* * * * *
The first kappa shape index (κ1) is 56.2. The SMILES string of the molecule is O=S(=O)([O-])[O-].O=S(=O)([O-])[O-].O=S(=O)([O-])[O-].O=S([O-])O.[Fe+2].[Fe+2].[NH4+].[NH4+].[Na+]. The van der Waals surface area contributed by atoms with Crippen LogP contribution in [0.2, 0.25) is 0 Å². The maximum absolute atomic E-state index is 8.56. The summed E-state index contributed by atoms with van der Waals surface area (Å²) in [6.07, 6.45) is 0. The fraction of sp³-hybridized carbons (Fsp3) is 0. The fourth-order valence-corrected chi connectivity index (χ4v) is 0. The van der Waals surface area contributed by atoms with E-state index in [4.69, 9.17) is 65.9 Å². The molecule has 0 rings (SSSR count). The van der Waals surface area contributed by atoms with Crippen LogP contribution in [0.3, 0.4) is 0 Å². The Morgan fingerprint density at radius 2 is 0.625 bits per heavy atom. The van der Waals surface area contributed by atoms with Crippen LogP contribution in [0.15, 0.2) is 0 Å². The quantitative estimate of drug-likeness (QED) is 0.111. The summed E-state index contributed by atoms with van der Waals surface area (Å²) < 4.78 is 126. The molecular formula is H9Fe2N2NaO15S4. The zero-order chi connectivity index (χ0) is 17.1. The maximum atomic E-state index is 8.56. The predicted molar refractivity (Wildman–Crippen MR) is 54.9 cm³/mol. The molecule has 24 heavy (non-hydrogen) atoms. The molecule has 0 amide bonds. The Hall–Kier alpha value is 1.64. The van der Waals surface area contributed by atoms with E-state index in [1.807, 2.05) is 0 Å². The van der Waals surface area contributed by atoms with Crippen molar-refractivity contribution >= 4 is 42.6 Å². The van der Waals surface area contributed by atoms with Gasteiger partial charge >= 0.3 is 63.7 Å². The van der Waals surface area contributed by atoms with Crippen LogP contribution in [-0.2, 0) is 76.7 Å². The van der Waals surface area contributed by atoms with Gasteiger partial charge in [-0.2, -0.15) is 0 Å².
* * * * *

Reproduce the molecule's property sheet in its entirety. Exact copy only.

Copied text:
The first kappa shape index (κ1) is 56.2. The SMILES string of the molecule is O=S(=O)([O-])[O-].O=S(=O)([O-])[O-].O=S(=O)([O-])[O-].O=S([O-])O.[Fe+2].[Fe+2].[NH4+].[NH4+].[Na+]. The van der Waals surface area contributed by atoms with Crippen LogP contribution in [0.2, 0.25) is 0 Å². The maximum absolute atomic E-state index is 8.56. The summed E-state index contributed by atoms with van der Waals surface area (Å²) in [6.07, 6.45) is 0. The fraction of sp³-hybridized carbons (Fsp3) is 0. The fourth-order valence-corrected chi connectivity index (χ4v) is 0. The van der Waals surface area contributed by atoms with E-state index in [4.69, 9.17) is 65.9 Å². The molecule has 0 rings (SSSR count). The van der Waals surface area contributed by atoms with Crippen LogP contribution in [0.3, 0.4) is 0 Å². The Morgan fingerprint density at radius 2 is 0.625 bits per heavy atom. The van der Waals surface area contributed by atoms with Crippen LogP contribution in [0.15, 0.2) is 0 Å². The quantitative estimate of drug-likeness (QED) is 0.111. The summed E-state index contributed by atoms with van der Waals surface area (Å²) < 4.78 is 126. The molecular formula is H9Fe2N2NaO15S4. The zero-order chi connectivity index (χ0) is 17.1. The maximum atomic E-state index is 8.56. The predicted molar refractivity (Wildman–Crippen MR) is 54.9 cm³/mol. The molecule has 24 heavy (non-hydrogen) atoms. The molecule has 0 amide bonds. The Hall–Kier alpha value is 1.64. The van der Waals surface area contributed by atoms with E-state index in [1.807, 2.05) is 0 Å². The van der Waals surface area contributed by atoms with Crippen molar-refractivity contribution >= 4 is 42.6 Å². The van der Waals surface area contributed by atoms with Gasteiger partial charge >= 0.3 is 63.7 Å². The van der Waals surface area contributed by atoms with Crippen LogP contribution in [-0.2, 0) is 76.7 Å². The van der Waals surface area contributed by atoms with Gasteiger partial charge in [-0.2, -0.15) is 0 Å².